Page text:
Union Strikes Secure Wage Hikes in Matamoros

In the Mexican border town of Matamoros, manufacturing, or maquiladora, plant workers are on course to win raises after nearly half a month of mass strikes. According to the El Paso Times, strikes at 48 local manufacturing plants, most of which produce car parts destined for the U.S., by laborers earning less than $1 an hour led to the concessions. The wage increases were also prompted by a decree from Mexican President Andrés Manuel López Obrador, who is commonly known as AMLO, doubling the wage rates in Mexico’s northern border region.

According to the People’s World, the maquiladora plants are the result of a 1964 development project of the Mexican government that authorized the construction of foreign-owned plants with the caveat that all products would be sold outside Mexico. During the industry boom, lasting from the 1950s to the 1980s, the minimum wage in Matamoros was above the national minimum wage, 198 pesos (equivalent to $15.84) a day rather than the national minimum wage of 140 pesos ($11.20) a day.

During the 1980s, as President Carlos Salinas de Gortari laid the groundwork to implement the North American Free Trade Agreement (NAFTA), he arrested members of the local Confederation of Mexican Workers (CTM) union to weaken labor opposition, allowing the plants to drastically lower wage rates.

In a mid-January decree, AMLO promised to double the minimum wage in Mexico’s border regions along with a reduction of gas prices and a decrease in the value-added tax in an effort to make the region more appealing to investment, according to CBS 4 Valley Central. However, Matamoros-based manufacturing plants sought to undercut the initiative because many union contracts are indexed to wage hikes, according to the El Paso Times.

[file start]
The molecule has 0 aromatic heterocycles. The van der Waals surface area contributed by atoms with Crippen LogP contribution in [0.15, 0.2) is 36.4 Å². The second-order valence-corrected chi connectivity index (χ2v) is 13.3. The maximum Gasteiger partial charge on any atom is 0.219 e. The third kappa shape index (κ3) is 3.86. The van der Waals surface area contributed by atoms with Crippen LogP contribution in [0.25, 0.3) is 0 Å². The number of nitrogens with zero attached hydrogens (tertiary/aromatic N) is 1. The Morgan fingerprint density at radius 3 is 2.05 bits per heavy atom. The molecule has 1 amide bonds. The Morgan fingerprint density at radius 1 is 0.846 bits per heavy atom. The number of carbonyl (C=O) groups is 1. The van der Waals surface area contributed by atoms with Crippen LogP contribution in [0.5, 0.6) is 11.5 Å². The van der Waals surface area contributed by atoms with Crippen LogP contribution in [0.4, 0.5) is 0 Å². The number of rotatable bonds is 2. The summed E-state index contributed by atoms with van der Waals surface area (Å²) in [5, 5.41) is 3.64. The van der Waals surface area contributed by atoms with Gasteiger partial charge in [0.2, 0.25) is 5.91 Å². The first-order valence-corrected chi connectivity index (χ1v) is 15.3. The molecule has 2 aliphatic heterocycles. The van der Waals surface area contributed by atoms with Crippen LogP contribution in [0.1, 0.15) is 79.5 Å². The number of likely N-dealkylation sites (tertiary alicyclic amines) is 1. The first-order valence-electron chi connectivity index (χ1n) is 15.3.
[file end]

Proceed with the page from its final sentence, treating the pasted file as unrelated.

According to Julia Quiñones, the director of the Border Committee of Women Workers in Ciudad Acuña, the maquiladora plants raised the base wage of laborers but slashed bonuses, thus “not raising the wages at all.” Coupled with the higher cost of living in the northern border region and a rapid increase in the prices of basic necessities in Matamoros, laborers were left little choice but to strike.

After a series of “wildcat walkouts,” over 2,000 workers occupied the offices of the Union for Workers in the Maquiladora Industry (SJIOM) on January 18, demanding the union declare an official strike after the maquiladora plants threatened mass firings and plant closures. A mass walkout strike on January 27 followed this demonstration, which was reported by the El Paso Times to include more than 25,000 laborers. According to Excélsior, the workers demanded a 20 percent wage increase for all workers—including those already making more than the minimum wage—and an annual bonus of 32,000 pesos ($168).

On February 2, less than a week after the strike, SJIOM leaders said that a majority of the plants had agreed to meet the union demands, in what Jose Zuniga, a miners’ union activist who helped organize the strike, called a “rare victory for workers” in an interview with the El Paso Times.

While the head of the association of maquiladora plants, Luis Aguirre, warned that the wage increase “will give rise to unemployment and cause… 15 of these companies to flee,” Quiñones holds a far more positive outlook, saying, “What we’re seeing in Matamoros is that rank-and-file workers are becoming more conscious and aware, and that makes me optimistic.”